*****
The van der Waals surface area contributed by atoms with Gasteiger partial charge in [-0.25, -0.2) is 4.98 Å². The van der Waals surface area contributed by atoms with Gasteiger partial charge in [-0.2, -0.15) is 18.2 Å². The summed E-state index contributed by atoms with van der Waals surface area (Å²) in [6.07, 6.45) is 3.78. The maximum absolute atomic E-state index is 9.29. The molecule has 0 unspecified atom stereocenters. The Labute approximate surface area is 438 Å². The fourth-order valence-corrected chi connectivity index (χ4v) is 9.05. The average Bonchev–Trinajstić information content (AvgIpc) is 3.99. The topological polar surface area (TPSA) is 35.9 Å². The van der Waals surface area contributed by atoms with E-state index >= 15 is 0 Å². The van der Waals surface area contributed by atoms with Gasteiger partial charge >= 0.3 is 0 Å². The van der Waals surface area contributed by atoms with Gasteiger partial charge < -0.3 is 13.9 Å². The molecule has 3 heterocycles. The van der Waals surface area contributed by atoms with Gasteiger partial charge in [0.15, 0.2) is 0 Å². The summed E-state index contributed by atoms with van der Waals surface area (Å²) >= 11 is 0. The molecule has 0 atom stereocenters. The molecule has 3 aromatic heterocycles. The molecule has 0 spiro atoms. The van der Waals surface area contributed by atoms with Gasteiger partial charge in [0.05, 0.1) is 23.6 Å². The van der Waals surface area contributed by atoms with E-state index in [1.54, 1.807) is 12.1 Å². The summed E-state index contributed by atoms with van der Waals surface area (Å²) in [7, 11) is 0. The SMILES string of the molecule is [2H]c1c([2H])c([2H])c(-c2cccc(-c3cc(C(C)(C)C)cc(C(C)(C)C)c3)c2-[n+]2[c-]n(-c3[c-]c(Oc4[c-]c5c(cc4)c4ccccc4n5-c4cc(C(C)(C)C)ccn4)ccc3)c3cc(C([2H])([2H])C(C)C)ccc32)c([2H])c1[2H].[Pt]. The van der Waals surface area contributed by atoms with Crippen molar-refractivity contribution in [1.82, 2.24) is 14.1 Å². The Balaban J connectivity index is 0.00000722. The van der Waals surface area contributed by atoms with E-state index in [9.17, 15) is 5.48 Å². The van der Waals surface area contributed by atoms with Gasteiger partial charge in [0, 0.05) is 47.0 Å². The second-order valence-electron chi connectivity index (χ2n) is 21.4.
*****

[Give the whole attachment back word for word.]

The van der Waals surface area contributed by atoms with Gasteiger partial charge in [-0.25, -0.2) is 4.98 Å². The van der Waals surface area contributed by atoms with Gasteiger partial charge in [-0.2, -0.15) is 18.2 Å². The summed E-state index contributed by atoms with van der Waals surface area (Å²) in [6.07, 6.45) is 3.78. The maximum absolute atomic E-state index is 9.29. The molecule has 0 unspecified atom stereocenters. The Labute approximate surface area is 438 Å². The fourth-order valence-corrected chi connectivity index (χ4v) is 9.05. The average Bonchev–Trinajstić information content (AvgIpc) is 3.99. The topological polar surface area (TPSA) is 35.9 Å². The van der Waals surface area contributed by atoms with E-state index >= 15 is 0 Å². The van der Waals surface area contributed by atoms with Gasteiger partial charge >= 0.3 is 0 Å². The van der Waals surface area contributed by atoms with Gasteiger partial charge < -0.3 is 13.9 Å². The molecule has 3 heterocycles. The van der Waals surface area contributed by atoms with Gasteiger partial charge in [0.15, 0.2) is 0 Å². The summed E-state index contributed by atoms with van der Waals surface area (Å²) >= 11 is 0. The molecule has 0 atom stereocenters. The molecule has 3 aromatic heterocycles. The molecule has 0 spiro atoms. The van der Waals surface area contributed by atoms with Gasteiger partial charge in [0.05, 0.1) is 23.6 Å². The van der Waals surface area contributed by atoms with E-state index in [1.54, 1.807) is 12.1 Å². The summed E-state index contributed by atoms with van der Waals surface area (Å²) in [7, 11) is 0. The SMILES string of the molecule is [2H]c1c([2H])c([2H])c(-c2cccc(-c3cc(C(C)(C)C)cc(C(C)(C)C)c3)c2-[n+]2[c-]n(-c3[c-]c(Oc4[c-]c5c(cc4)c4ccccc4n5-c4cc(C(C)(C)C)ccn4)ccc3)c3cc(C([2H])([2H])C(C)C)ccc32)c([2H])c1[2H].[Pt]. The van der Waals surface area contributed by atoms with Crippen molar-refractivity contribution in [1.82, 2.24) is 14.1 Å². The Balaban J connectivity index is 0.00000722. The van der Waals surface area contributed by atoms with E-state index in [9.17, 15) is 5.48 Å². The van der Waals surface area contributed by atoms with Gasteiger partial charge in [0, 0.05) is 47.0 Å². The second-order valence-electron chi connectivity index (χ2n) is 21.4.